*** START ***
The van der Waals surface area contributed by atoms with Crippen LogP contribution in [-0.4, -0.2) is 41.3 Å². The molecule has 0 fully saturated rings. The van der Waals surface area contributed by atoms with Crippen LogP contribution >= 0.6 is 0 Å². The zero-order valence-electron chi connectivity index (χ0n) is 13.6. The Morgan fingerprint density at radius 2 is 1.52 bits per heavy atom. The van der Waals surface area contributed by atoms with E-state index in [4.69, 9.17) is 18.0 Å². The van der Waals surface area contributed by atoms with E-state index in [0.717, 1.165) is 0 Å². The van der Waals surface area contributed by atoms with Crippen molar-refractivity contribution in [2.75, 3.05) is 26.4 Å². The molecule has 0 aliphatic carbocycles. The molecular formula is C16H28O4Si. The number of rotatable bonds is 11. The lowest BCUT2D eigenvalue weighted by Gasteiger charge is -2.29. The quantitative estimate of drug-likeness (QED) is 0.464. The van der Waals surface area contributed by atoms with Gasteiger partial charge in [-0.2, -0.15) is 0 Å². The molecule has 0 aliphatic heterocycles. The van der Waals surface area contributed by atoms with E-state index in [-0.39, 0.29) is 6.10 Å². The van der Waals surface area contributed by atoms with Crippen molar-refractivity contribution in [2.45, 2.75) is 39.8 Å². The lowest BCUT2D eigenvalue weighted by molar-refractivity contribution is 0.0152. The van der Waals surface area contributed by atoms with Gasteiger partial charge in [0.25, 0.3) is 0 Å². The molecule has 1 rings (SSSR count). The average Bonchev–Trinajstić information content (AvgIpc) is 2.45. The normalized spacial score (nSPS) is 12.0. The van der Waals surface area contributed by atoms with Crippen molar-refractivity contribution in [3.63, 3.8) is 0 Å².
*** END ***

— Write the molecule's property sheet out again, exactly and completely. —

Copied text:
The van der Waals surface area contributed by atoms with Crippen LogP contribution in [-0.4, -0.2) is 41.3 Å². The molecule has 0 fully saturated rings. The van der Waals surface area contributed by atoms with Crippen LogP contribution >= 0.6 is 0 Å². The zero-order valence-electron chi connectivity index (χ0n) is 13.6. The Morgan fingerprint density at radius 2 is 1.52 bits per heavy atom. The van der Waals surface area contributed by atoms with E-state index in [4.69, 9.17) is 18.0 Å². The van der Waals surface area contributed by atoms with E-state index in [0.717, 1.165) is 0 Å². The van der Waals surface area contributed by atoms with Crippen molar-refractivity contribution in [2.75, 3.05) is 26.4 Å². The molecule has 0 aliphatic carbocycles. The molecular formula is C16H28O4Si. The number of rotatable bonds is 11. The lowest BCUT2D eigenvalue weighted by Gasteiger charge is -2.29. The quantitative estimate of drug-likeness (QED) is 0.464. The van der Waals surface area contributed by atoms with Gasteiger partial charge in [-0.2, -0.15) is 0 Å². The molecule has 0 aliphatic heterocycles. The van der Waals surface area contributed by atoms with E-state index in [-0.39, 0.29) is 6.10 Å². The van der Waals surface area contributed by atoms with Crippen molar-refractivity contribution in [2.45, 2.75) is 39.8 Å². The lowest BCUT2D eigenvalue weighted by molar-refractivity contribution is 0.0152. The van der Waals surface area contributed by atoms with Gasteiger partial charge in [0.25, 0.3) is 0 Å². The molecule has 1 rings (SSSR count). The average Bonchev–Trinajstić information content (AvgIpc) is 2.45. The normalized spacial score (nSPS) is 12.0. The van der Waals surface area contributed by atoms with Crippen molar-refractivity contribution in [3.63, 3.8) is 0 Å².